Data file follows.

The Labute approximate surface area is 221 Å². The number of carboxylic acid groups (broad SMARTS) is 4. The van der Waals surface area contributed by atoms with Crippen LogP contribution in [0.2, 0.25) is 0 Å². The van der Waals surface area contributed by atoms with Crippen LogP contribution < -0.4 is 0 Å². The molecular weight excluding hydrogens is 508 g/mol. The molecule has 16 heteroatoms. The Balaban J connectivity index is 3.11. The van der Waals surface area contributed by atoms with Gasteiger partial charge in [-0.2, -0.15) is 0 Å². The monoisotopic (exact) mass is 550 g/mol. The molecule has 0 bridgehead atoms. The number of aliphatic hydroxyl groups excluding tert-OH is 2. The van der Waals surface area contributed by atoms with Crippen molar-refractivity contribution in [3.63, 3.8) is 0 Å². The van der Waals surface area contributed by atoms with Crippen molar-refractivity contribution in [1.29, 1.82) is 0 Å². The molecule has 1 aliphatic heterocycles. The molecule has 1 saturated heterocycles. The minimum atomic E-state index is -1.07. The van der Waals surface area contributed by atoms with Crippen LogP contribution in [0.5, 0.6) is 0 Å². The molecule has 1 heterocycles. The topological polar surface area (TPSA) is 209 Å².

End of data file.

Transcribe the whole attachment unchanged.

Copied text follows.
The Labute approximate surface area is 221 Å². The number of carboxylic acid groups (broad SMARTS) is 4. The van der Waals surface area contributed by atoms with Crippen LogP contribution in [0.2, 0.25) is 0 Å². The van der Waals surface area contributed by atoms with Crippen LogP contribution < -0.4 is 0 Å². The molecular weight excluding hydrogens is 508 g/mol. The molecule has 16 heteroatoms. The Balaban J connectivity index is 3.11. The van der Waals surface area contributed by atoms with Gasteiger partial charge in [-0.2, -0.15) is 0 Å². The monoisotopic (exact) mass is 550 g/mol. The molecule has 0 bridgehead atoms. The number of aliphatic hydroxyl groups excluding tert-OH is 2. The van der Waals surface area contributed by atoms with Crippen molar-refractivity contribution in [3.63, 3.8) is 0 Å². The van der Waals surface area contributed by atoms with Crippen molar-refractivity contribution in [1.29, 1.82) is 0 Å². The molecule has 1 aliphatic heterocycles. The molecule has 1 saturated heterocycles. The minimum atomic E-state index is -1.07. The van der Waals surface area contributed by atoms with Crippen LogP contribution in [0.5, 0.6) is 0 Å². The molecule has 1 heterocycles. The topological polar surface area (TPSA) is 209 Å².